Realestate starts in December being higher is probably because of the changes that are occuring in the BC Building Code,I work with 5-6 Builders and they all purchased lots and scrambled to get Building Permits in by Dec 19th,some put in 7-8 permits..alot of builders are concerned in BC about the increased cost to build a new home(especially low end houses(baseboard heat etc..) I've heard Builders say the new changes(HRV,air exchange,Insulation,Doors,Build Plans etc..) May increase cost another 5-10k to build a home(Depends what the local municipalities enforce,and how) It will be interesting to see what happens..I do believe that lot prices will drop,to compensate this,they will have to,prices of new homes aren't increasing in the area I work..It was Eye Opening to see all People who are involved in Building trades who owned Subdivisions,sold as many lots as they could(worried,was reasonable on selling prices) all subdivisions owned by out of province owners,or financial groups,know nothing about actual Build Costs, that we wrote on in my opinion,didn't have a clue of this impact the new code may have.Be interesting to see what happens.

  • by Deborah Kline, Sutton Victoria 1/9/2015 2:41:46 PM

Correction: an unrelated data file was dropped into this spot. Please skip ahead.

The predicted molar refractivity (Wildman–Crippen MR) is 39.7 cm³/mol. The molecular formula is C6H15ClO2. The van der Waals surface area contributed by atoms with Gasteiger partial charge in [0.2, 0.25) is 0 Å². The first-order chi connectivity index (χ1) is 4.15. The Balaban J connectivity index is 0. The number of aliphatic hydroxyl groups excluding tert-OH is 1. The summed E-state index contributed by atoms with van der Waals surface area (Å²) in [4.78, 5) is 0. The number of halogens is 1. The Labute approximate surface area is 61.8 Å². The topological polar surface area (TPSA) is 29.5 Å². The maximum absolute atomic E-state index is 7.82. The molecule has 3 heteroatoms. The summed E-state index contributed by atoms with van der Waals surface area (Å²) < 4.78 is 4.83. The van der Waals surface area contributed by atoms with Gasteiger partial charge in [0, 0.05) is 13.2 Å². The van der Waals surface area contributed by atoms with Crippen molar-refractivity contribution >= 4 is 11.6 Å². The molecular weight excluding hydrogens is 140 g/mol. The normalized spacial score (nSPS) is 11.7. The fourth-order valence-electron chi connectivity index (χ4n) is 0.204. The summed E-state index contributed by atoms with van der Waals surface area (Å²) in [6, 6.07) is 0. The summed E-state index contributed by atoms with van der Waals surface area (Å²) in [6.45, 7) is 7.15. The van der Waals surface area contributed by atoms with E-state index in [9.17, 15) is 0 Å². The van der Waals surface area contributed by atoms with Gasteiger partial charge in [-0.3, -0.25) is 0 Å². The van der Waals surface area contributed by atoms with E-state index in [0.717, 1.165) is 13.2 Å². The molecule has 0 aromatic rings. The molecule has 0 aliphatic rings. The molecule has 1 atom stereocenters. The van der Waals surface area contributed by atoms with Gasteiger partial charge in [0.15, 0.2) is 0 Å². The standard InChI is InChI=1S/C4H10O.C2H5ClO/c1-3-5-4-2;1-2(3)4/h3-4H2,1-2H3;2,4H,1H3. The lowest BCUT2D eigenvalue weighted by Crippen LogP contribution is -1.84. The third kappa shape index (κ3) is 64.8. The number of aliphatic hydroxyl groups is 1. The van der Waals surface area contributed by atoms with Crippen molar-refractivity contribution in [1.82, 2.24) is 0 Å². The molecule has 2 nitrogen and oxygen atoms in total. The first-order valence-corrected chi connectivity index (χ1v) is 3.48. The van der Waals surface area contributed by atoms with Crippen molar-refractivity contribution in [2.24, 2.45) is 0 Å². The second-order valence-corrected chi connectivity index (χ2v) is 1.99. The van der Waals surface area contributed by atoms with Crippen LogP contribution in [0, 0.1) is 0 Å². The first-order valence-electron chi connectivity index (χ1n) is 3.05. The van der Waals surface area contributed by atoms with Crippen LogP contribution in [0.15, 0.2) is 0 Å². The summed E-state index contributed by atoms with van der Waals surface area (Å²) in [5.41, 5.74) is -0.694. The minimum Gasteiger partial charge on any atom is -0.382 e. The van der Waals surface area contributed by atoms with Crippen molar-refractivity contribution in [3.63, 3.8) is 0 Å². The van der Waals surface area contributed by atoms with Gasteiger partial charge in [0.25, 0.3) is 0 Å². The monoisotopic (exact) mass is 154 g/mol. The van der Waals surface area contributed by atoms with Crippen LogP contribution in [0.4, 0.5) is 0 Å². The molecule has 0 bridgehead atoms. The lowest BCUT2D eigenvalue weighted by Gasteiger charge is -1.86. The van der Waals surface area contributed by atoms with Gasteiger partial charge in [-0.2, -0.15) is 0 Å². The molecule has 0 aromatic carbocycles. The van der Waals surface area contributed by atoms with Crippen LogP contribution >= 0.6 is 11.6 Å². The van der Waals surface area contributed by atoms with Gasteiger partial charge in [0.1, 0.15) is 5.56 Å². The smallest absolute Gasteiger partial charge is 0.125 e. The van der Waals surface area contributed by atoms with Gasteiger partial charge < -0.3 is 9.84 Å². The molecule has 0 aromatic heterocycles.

In Victoria, especially on the West Shore of Langford, we continue to see a reduction in the resale prices of homes that are less than 4 years old. This is due to the low and very competitive prices of new single-family detached homes and condos which are built smaller. Families are sacrificing the luxury of interior and exterior square footage in the quest for 'new'. This means smaller yards to play in (if a yard at all), narrower streets, congested with multiple cars because most families have two cars, or tenants to help with the mortgage. The West Shore has seen a glut of new builds over the past several years and developers are often forced to reduce their profit margin substantially to continue their business. Some smaller ventures have gone belly up and the unfinished new builds are sold in foreclosure. Just look at the inactive building sites on Colwood Corners, Goldstream and Bear Mountain, where large gaping holes are all that is left behind after condo developments run out of money... It causes one to pause when buying into a new - not-yet-constructed development, that's for sure. But what is the difference between the successful builders and those who are not so successful? What's the formula for success? While it starts with a solid building plan and savvy investors, It all comes back to quality within the units and quality of life that the unit will support... The successful industry-standard for condos must have the 2 bed/2 bth with all the bells and whistles of granite, hardwood and let's not forget the square footage! For single-family homes, the 'must haves' are family-friendly (spacious) layouts with a separate family room, yards for the children and neighbourhoods that have a more open feel with parks nearby. Some developers nail this formula beautifully (always at the cost of their profit margin of course) and so, the cost of building makes it less worth their while to continue. Other developers, who are keen to increase their profit margin, sacrifice on all these things and wonder why their units do not sell. If we are going to address the real quality of life issues on the West Shore, we cannot ignore the impact of traffic congestion (the "Colwood Crawl"). A developer can build the best home, but fewer buyers will be willing to sacrifice their free time to commute. Quality matters and will continue to matter.